Mark these dates on your calendar at the beginning of every tax year, to avoid missing a deadline.

How to Pay Estimated Taxes

Estimated taxes are payable throughout the year. It can be quarterly; on the 15th of April, then the 15th of June, or the 15th of September, and lastly 15th of January of the following year.

Taxpayers will also need to file their usual annual income tax returns.

Making an estimated payment is possible online via mobile phone using the IRS2Go app, or by mail. The IRS also offers additional options to file and pay.

Exceptions and Acceptable Delays for Estimated Tax

If you earn below $400, no tax is charged on such earnings.

Earners above this threshold are mandated to file and pay taxes on their income. As for taxpayers in residentially declared disaster areas, they can take more time to pay without incurring penalties.

Estimated Taxes for Businesses

Corporations will usually be required to pay an estimated tax if their tax liability is at least $500.

As for business owners such as sole proprietors, partnership owners, and many more in this category, estimated tax payments must be paid if up to $1000 will be owed upon filing.

Penalties for Underpayment

You may have to pay a penalty for underpayment if, at filing time, you have not made enough income taxes through withholding or quarterly estimated payments.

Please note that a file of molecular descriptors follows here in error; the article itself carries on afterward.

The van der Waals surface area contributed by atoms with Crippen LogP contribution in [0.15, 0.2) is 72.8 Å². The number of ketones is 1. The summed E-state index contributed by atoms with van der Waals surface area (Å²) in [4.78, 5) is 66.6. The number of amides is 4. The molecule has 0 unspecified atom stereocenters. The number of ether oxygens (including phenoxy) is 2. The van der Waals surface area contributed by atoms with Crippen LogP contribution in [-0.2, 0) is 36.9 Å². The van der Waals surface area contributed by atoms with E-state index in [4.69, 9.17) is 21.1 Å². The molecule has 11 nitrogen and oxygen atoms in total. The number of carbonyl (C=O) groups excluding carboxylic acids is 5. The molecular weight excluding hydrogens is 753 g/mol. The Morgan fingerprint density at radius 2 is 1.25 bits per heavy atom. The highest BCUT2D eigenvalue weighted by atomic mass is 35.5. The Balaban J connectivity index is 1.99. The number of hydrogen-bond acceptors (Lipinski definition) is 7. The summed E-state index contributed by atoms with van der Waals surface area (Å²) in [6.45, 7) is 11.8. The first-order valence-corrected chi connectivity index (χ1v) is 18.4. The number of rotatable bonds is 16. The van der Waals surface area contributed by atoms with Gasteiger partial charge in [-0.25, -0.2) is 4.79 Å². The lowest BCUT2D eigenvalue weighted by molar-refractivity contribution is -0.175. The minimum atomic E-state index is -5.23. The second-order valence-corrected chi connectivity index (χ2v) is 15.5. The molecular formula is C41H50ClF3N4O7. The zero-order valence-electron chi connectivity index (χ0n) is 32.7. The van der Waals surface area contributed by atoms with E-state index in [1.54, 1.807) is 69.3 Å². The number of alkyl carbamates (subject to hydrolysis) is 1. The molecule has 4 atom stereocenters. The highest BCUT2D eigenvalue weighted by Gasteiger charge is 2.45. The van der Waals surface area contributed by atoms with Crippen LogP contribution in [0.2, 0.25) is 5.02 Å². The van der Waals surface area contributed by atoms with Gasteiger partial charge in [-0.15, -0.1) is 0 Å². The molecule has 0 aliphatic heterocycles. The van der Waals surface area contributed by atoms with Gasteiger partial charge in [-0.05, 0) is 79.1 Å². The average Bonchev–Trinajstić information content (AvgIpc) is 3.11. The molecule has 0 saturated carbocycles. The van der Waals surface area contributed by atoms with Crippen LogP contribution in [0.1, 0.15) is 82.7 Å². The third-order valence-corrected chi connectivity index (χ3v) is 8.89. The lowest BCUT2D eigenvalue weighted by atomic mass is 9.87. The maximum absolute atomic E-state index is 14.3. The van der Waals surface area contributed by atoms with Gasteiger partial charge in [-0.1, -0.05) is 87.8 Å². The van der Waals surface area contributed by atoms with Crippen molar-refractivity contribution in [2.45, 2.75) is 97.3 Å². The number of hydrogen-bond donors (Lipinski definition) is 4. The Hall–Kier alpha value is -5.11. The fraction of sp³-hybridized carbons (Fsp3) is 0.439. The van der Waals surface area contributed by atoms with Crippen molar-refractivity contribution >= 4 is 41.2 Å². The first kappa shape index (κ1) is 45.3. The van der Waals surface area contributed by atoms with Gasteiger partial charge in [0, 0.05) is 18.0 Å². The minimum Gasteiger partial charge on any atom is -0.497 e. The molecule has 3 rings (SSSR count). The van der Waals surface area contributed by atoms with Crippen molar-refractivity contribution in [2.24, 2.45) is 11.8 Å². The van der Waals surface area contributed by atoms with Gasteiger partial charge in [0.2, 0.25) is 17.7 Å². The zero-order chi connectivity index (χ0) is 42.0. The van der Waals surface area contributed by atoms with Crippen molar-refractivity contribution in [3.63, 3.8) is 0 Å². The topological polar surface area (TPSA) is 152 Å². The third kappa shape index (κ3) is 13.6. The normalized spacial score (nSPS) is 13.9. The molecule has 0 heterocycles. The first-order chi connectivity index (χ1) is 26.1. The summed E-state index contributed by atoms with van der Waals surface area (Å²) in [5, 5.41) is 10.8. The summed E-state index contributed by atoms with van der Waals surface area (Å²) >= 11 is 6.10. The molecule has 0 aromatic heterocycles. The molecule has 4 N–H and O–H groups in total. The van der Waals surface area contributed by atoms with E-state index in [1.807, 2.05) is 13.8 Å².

If the estimated tax wasn't paid correctly for a tax period, the penalty for underpayment is charged.

If as much as 90% of the tax owed is paid, or less than $1000 was owed, then a taxpayer will be exempted from penalties.

Do you have to pay estimated taxes?

Here are some questions you can ask yourself to determine if quarterly estimates are needed:

1. After deducting your federal income tax withholding from the total amount of tax you anticipate owing this year, do you think you will owe less than $1,000 in taxes?

If so, you have no need to pay estimated taxes. check mark icon

2. Do you anticipate your federal income tax withholding (plus any estimated taxes paid on time) to contribute at least 90 percent of your total tax bill this year?

In that case, you do not need to make estimated tax payments. X icon

3. Are you expecting your income tax withholding to be at least 100% of the tax on your previous year's return? Alternatively, if your filing status indicates that your adjusted gross income is greater than $150,000 ($75,000 if you are married and file separately), do you expect that at least 110 percent of the total tax you owe is going to be deducted from your income tax refund?

In that case, you are not required to make estimated tax payments. X icon

If you are working under an employer, request tax withholding to pay taxes. Using a tax estimator, you can ascertain the amount withheld is accurate.

However, if you had no prior tax liability as a US citizen and your tax the previous year covered 12 months, then you don't have to pay the estimated tax.

Need Help With Taxes?

Finding the right accountant has never been easier. In just 5 minutes, we'll get to know you, your business, and the kind of help you're looking for.


Find an Accountant